42-year-old, who claims to be last practitioner of painting style, draws inspiration from contemporary issues
Bhaskar Chitrakar, 42, claims to be the last of the Kalighat painters, the community that originated in the 19th century around the Kali temple of Kalighat: “If you show me one more person in my neighbourhood engaged in the art, I will give up my profession”. He could be right, for modern Kalighat paintings shown off by popular online stores invariably bear his signature.
“Art is not everybody’s cup of tea. One needs to be interested in art in order to learn art. I love my art more than I loved my parents,” Mr. Chitrakar, who lives in a modest home in the neighbourhood of Patua Para — close to the Kalighat temple as well as to the residence of West Bengal Chief Minister Mamata Banerjee — tells The Hindu.
The central figures of a Kalighat painting are usually the Bengali babu and bibi (mostly depicted in comical situations) and the various Hindu gods and goddesses. “Traditionally, there have been political depictions too, but I try to keep away from politics because I happen to be living too close to the residence of a political figure,” says Mr. Chitrakar.
But he more than makes up for the lack of political depictions with other contemporary issues — such as COVID-19. He has made about half-a-dozen paintings related to the pandemic so far. One of them shows Lord Shiva, clad in traditional Bengali attire, thrusting his trident into the virus. Another shows Goddess Kali targeting the virus (also clad in traditional Bengali attire) with light emerging from her third eye. Yet another shows a mask-wearing babu fleeing the virus.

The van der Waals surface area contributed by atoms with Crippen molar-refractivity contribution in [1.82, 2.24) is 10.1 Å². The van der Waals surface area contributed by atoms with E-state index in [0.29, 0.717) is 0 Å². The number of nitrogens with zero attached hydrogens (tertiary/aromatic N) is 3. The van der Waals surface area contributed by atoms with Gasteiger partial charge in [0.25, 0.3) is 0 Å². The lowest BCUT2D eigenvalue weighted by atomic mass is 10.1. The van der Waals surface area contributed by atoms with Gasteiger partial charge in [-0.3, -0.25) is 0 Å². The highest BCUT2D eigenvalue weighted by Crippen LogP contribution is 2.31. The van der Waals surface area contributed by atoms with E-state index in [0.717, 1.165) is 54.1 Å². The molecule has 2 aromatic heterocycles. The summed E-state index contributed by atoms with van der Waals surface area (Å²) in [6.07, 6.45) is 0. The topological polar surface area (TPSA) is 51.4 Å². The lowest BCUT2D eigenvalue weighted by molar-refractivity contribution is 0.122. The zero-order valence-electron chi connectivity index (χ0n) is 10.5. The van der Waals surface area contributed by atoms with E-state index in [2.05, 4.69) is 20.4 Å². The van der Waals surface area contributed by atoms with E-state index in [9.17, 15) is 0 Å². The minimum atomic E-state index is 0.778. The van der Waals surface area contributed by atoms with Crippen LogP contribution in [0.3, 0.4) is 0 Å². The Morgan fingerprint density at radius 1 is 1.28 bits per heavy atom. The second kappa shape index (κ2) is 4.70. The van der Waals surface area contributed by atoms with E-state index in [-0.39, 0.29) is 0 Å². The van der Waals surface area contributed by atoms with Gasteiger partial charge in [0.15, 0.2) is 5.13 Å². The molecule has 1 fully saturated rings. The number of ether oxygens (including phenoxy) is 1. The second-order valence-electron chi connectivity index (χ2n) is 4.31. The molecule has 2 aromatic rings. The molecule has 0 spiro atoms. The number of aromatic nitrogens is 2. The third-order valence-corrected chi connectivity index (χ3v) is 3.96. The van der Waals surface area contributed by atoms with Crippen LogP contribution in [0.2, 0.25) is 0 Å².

Even though the attire of his characters is always traditional, their lifestyle depicted is often modern. For example, there is a babu surrounded by Twitter birds; and there are also several depictions of the babu and bibi clicking selfies. One of his creations include his version of the Statue of Liberty, resembling a Hindu goddess, one half of her face white and the other black. This painting, created in response to the Black Lives Matter movement in America, was immediately purchased by an Indian collector living in Minneapolis.
“My art is my response to contemporary events; I guess that is what art is all about. I read the newspaper every morning and that’s where I get most of my ideas,” says Mr. Chitrakar, who studied up to Class VII and was, for some time, fascinated by idol-making before he learned Kalighat-style painting from his grandfather and father. “I am a fourth-generation artist, and I am also the last,” he says.
Mr. Chitrakar makes eight to 10 paintings a month — each takes about four days to complete — and a majority of his buyers happen to be Indians living abroad. When asked how exactly he feels when he finds his works being sold online for prices higher than he might have sold them for, he says: “I am not in this profession for money. I feel good that my work is selling because of the internet. I consider myself fortunate.”
And when asked how easy it is for him to think of ideas in these uncertain times, when there was very little news other than those related to COVID-19, Mr. Chitrakar replies: “As long as there is the newspaper, I will get my ideas. And as for COVID-19, do you think it is going to last forever? One day, everything is going to be fine.”